Wellness

Published on October 16th, 2012

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Fat. So?

A two-part series that looks at what obesity is doing to young Mumbai, and how to get help in time.
by Dr Jayashree Todkar

Part I

Obesity is striking the young much more than it used to. Today, I am constantly counselling and treating men and women in the 20 to 30 age group, and they are wishing to be treated for a variety of disorders and diseases stemming from obesity or increased weight gain. This age group is the most ‘active’ age group – socially and sexually – but it also the age group that is increasingly sedentary in its lifestyle. Eating the wrong kind of food, little to no exercise, rising amounts of stress, not seeing a doctor for niggling ailments on time – all of these are contributing to the problem.

Obese people also do not link their condition with other things like infertility and diabetes, but there is enough evidence to show that obesity does cause hormonal imbalances, thereby leading to infertility and some cancers, both in men and women.

In women, especially, the incidence of Polycistic Ovary Syndrome (PCOS) is steadily going up, and several times, the reason is linked to obesity. We feel that obesity only manifests itself in weight gain, but the other physical and psychological impacts it has on the sufferer are complex and immense. For instance, several of my patients who suffer from PCOS take medications to get their menstrual periods on track. Once the medication is taken and the period arrives, they feel they have been cured. But stop the medication, and the problem resurfaces. A woman suffering like this has a harrowing time trying to conceive or take the pregnancy to term. Several times, pregnancy becomes impossible without IVF intervention.

The ovaries are amongst the first to show signs of hormonal distress. Irregular periods are a sign of a lack of healthy egg production; eggs are not fertilised naturally and hence, medications help to fertilise them artificially. I have seen young women show symptoms like highly irregular periods, scanty periods (where the period ends in a day), pre-diabetic conditions and worse, developing sexual characteristics of the opposite sex, such as hirsuitism. In young men, these characteristics could be a large enlargement of breasts (commonly referred to as ‘man boobs’) and deposition of fat around the penis. Men also experience decreased levels of testosterone.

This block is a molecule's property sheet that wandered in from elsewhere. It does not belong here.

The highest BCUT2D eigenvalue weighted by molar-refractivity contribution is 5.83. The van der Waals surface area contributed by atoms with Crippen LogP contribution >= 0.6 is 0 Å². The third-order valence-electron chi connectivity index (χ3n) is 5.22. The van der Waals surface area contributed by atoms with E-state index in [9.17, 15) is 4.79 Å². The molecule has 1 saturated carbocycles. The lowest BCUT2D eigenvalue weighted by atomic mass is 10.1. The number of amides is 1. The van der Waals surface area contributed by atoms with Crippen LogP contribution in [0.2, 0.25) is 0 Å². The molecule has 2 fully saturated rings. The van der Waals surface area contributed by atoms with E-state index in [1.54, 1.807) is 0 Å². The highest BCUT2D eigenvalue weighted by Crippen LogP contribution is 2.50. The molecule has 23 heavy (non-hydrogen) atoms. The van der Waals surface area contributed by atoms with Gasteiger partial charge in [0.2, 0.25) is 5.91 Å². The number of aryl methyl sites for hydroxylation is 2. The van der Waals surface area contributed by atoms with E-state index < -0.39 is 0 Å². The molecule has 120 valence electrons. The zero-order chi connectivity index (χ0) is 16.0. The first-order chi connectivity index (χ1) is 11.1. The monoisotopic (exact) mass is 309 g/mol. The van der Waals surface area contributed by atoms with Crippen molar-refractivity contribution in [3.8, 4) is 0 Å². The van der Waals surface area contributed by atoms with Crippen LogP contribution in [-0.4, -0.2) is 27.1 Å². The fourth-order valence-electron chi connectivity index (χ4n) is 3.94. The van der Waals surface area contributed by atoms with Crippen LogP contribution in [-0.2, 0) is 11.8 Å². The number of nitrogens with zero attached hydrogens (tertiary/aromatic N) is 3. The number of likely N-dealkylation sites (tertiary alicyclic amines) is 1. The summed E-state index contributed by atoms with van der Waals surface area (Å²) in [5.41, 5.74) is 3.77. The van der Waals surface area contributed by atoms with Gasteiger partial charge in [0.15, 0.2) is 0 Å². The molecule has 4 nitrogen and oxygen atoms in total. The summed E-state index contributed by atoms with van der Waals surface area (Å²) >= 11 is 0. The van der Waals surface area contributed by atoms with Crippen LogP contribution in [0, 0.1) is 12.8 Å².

Priyanka Gupta (name changed) called my clinic a few months ago, wanting to meet me but hesitating to come to my clinic. I agreed to meet her at a hotel. When she arrived, her face was entirely draped by a scarf. When she took the scarf off, I had tears in my eyes – her face was very hairy and she needed to wax it every alternate day. She was 28 years old, and her condition had primarily beaten her self-confidence, she couldn’t control her weight, and she hadn’t had a period in 10 years without popping pills. A month after undergoing treatment with me, she called to say that she had had her first period in 10 years without taking medication. Also, her facial hair growth had reduced quite a lot.

Next: How was Priyanka cured? Do you think your health problems could be linked to obesity? Find out in the concluding part of this series, tomorrow.

Dr Jayashree Todkar is visiting bariatric and laparoscopic surgeon, and Director of Obesity and Diabetes Care Centre, Dr L H Hiranandani Hospital, Powai. She holds the distinction of being the first female bariatric surgeon in India.   

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